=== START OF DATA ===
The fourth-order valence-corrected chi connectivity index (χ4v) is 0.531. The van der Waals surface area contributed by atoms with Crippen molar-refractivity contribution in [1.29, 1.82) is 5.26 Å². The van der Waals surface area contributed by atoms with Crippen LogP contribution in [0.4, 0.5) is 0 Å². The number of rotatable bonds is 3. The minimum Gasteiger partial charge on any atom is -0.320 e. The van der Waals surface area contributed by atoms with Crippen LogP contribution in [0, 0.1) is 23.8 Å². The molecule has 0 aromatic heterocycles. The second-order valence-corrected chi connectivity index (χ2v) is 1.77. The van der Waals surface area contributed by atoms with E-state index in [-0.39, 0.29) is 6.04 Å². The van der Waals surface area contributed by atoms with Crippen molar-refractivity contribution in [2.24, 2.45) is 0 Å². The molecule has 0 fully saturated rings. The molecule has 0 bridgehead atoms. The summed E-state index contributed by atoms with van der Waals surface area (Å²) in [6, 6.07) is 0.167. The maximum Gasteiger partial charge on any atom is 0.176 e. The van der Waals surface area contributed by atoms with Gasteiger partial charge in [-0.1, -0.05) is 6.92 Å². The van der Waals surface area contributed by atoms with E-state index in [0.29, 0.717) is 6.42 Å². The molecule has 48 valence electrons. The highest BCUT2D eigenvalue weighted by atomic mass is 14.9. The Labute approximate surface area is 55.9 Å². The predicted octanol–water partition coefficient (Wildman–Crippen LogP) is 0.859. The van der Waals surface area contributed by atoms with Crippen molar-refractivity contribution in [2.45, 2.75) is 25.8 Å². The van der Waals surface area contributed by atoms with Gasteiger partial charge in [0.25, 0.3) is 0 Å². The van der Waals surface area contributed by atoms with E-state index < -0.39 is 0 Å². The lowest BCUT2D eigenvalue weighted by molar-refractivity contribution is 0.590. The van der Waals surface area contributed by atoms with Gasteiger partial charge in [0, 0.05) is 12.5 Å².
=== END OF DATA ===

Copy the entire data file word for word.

The fourth-order valence-corrected chi connectivity index (χ4v) is 0.531. The van der Waals surface area contributed by atoms with Crippen molar-refractivity contribution in [1.29, 1.82) is 5.26 Å². The van der Waals surface area contributed by atoms with Crippen LogP contribution in [0.4, 0.5) is 0 Å². The number of rotatable bonds is 3. The minimum Gasteiger partial charge on any atom is -0.320 e. The van der Waals surface area contributed by atoms with Crippen LogP contribution in [0, 0.1) is 23.8 Å². The molecule has 0 aromatic heterocycles. The second-order valence-corrected chi connectivity index (χ2v) is 1.77. The van der Waals surface area contributed by atoms with E-state index in [-0.39, 0.29) is 6.04 Å². The van der Waals surface area contributed by atoms with Crippen molar-refractivity contribution in [2.24, 2.45) is 0 Å². The molecule has 0 fully saturated rings. The molecule has 0 bridgehead atoms. The summed E-state index contributed by atoms with van der Waals surface area (Å²) in [6, 6.07) is 0.167. The maximum Gasteiger partial charge on any atom is 0.176 e. The van der Waals surface area contributed by atoms with Gasteiger partial charge in [-0.1, -0.05) is 6.92 Å². The van der Waals surface area contributed by atoms with E-state index in [0.29, 0.717) is 6.42 Å². The molecule has 48 valence electrons. The highest BCUT2D eigenvalue weighted by atomic mass is 14.9. The Labute approximate surface area is 55.9 Å². The predicted octanol–water partition coefficient (Wildman–Crippen LogP) is 0.859. The van der Waals surface area contributed by atoms with Crippen molar-refractivity contribution in [2.45, 2.75) is 25.8 Å². The van der Waals surface area contributed by atoms with Gasteiger partial charge in [0.25, 0.3) is 0 Å². The van der Waals surface area contributed by atoms with E-state index < -0.39 is 0 Å². The lowest BCUT2D eigenvalue weighted by molar-refractivity contribution is 0.590. The van der Waals surface area contributed by atoms with Gasteiger partial charge in [0, 0.05) is 12.5 Å².